Sticks and Stones May Break Your Bones, but “Cloudwashing” Will Never Hurt You

One of my favorite shows from the ’80s, Greatest American Hero, featured an FBI agent (Robert Culp) who was addicted to the word “scenario.” It was a running joke; in one episode, he used it constantly and fell asleep when he heard it, due to a post-hypnotic suggestion.

Lots of other words and phrases have gone through a hype cycle and degenerated into cliché: “paradigm shift,” “thinking out of the box,” “synergy,” “mindshare,” and “incentivize” come to mind.

If you read Dilbert, you know that “cloud” is one of those overused words in tech circles. Every PHB (pointy haired boss) is looking for a way to slap that label on their product and claim innovation. This has caused a cynical backlash, in which “real” cloud products are identified/anointed by “experts,” and pretenders are accused of “cloudwashing.”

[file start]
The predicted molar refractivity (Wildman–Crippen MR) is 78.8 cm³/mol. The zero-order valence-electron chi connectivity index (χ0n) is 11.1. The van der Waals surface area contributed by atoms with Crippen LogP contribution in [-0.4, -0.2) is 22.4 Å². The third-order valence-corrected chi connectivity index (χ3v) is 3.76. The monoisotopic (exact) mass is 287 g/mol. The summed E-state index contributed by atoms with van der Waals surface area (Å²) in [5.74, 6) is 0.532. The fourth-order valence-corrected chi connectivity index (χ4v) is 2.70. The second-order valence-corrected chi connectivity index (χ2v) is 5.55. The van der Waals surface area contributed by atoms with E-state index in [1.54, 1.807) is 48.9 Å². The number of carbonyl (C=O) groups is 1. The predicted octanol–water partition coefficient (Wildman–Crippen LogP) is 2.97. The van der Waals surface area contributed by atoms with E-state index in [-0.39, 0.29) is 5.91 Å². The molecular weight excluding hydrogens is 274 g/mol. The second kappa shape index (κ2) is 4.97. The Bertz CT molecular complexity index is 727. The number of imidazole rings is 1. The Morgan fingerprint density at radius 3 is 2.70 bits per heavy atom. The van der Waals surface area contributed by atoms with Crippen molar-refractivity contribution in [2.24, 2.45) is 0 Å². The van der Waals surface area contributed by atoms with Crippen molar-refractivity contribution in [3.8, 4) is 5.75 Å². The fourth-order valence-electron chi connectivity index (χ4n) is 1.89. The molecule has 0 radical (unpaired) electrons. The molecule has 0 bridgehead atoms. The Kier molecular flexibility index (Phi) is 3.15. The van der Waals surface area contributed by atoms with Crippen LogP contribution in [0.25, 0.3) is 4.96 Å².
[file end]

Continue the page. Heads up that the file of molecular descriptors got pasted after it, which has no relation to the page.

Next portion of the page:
I think it’s all silly.

Deciding whether a product has been cloudwashed isn’t about comparing its feature list to some definition that a pundit likes. It’s about whether the product helps IT people in the trenches achieve the real rubber-meets-the-road business goals that they wrestle with every day. And by that test, a lot of products with all the right talking points are miserable failures, while other products with a more modest resume are actually stellar. It all comes down to whether “cloud” products drive out complexity using policy, smart design, and other components of cloudthink — or whether they expect admins to do all the heavy lifting.

Adaptive’s Moab Cloud Suite has a great list of features, but I’ve been trying to advocate this more pragmatic mindset on our development team lately, because I believe in the long term the winners will be those that embrace outcome-based measures of cloudiness.

Like the old nursery rhyme suggests, let’s ignore the name-calling and get down to the business of making the computing landscape a better place.

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